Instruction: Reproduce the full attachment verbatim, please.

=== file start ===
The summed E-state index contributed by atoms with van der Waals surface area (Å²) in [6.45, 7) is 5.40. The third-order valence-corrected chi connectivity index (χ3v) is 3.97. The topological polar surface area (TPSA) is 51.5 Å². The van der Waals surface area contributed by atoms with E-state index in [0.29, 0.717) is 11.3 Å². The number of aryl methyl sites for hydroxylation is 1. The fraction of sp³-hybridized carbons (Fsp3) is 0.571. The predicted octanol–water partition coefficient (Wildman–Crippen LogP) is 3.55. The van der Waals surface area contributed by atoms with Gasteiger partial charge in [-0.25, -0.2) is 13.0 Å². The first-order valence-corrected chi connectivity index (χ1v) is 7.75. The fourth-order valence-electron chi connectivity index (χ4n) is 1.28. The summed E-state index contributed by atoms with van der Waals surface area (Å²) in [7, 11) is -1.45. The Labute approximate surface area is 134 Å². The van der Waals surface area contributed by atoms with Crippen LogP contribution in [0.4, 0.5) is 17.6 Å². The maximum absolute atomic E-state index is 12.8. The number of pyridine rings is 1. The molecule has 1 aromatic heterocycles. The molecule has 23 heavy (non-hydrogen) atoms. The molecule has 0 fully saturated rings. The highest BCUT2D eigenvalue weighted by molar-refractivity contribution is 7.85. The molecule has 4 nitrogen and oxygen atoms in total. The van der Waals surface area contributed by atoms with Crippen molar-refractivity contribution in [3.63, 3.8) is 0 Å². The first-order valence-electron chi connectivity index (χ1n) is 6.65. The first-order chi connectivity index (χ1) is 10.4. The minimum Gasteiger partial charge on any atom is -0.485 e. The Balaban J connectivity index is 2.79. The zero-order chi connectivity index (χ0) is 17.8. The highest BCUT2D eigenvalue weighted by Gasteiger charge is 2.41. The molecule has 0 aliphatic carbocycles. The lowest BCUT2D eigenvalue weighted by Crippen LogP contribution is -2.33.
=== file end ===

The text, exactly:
The summed E-state index contributed by atoms with van der Waals surface area (Å²) in [6.45, 7) is 5.40. The third-order valence-corrected chi connectivity index (χ3v) is 3.97. The topological polar surface area (TPSA) is 51.5 Å². The van der Waals surface area contributed by atoms with E-state index in [0.29, 0.717) is 11.3 Å². The number of aryl methyl sites for hydroxylation is 1. The fraction of sp³-hybridized carbons (Fsp3) is 0.571. The predicted octanol–water partition coefficient (Wildman–Crippen LogP) is 3.55. The van der Waals surface area contributed by atoms with Gasteiger partial charge in [-0.25, -0.2) is 13.0 Å². The first-order valence-corrected chi connectivity index (χ1v) is 7.75. The fourth-order valence-electron chi connectivity index (χ4n) is 1.28. The summed E-state index contributed by atoms with van der Waals surface area (Å²) in [7, 11) is -1.45. The Labute approximate surface area is 134 Å². The van der Waals surface area contributed by atoms with Crippen LogP contribution in [0.4, 0.5) is 17.6 Å². The maximum absolute atomic E-state index is 12.8. The number of pyridine rings is 1. The molecule has 1 aromatic heterocycles. The molecule has 23 heavy (non-hydrogen) atoms. The molecule has 0 fully saturated rings. The highest BCUT2D eigenvalue weighted by molar-refractivity contribution is 7.85. The molecule has 4 nitrogen and oxygen atoms in total. The van der Waals surface area contributed by atoms with Crippen molar-refractivity contribution in [3.63, 3.8) is 0 Å². The first-order valence-electron chi connectivity index (χ1n) is 6.65. The first-order chi connectivity index (χ1) is 10.4. The minimum Gasteiger partial charge on any atom is -0.485 e. The Balaban J connectivity index is 2.79. The zero-order chi connectivity index (χ0) is 17.8. The highest BCUT2D eigenvalue weighted by Gasteiger charge is 2.41. The molecule has 0 aliphatic carbocycles. The lowest BCUT2D eigenvalue weighted by Crippen LogP contribution is -2.33.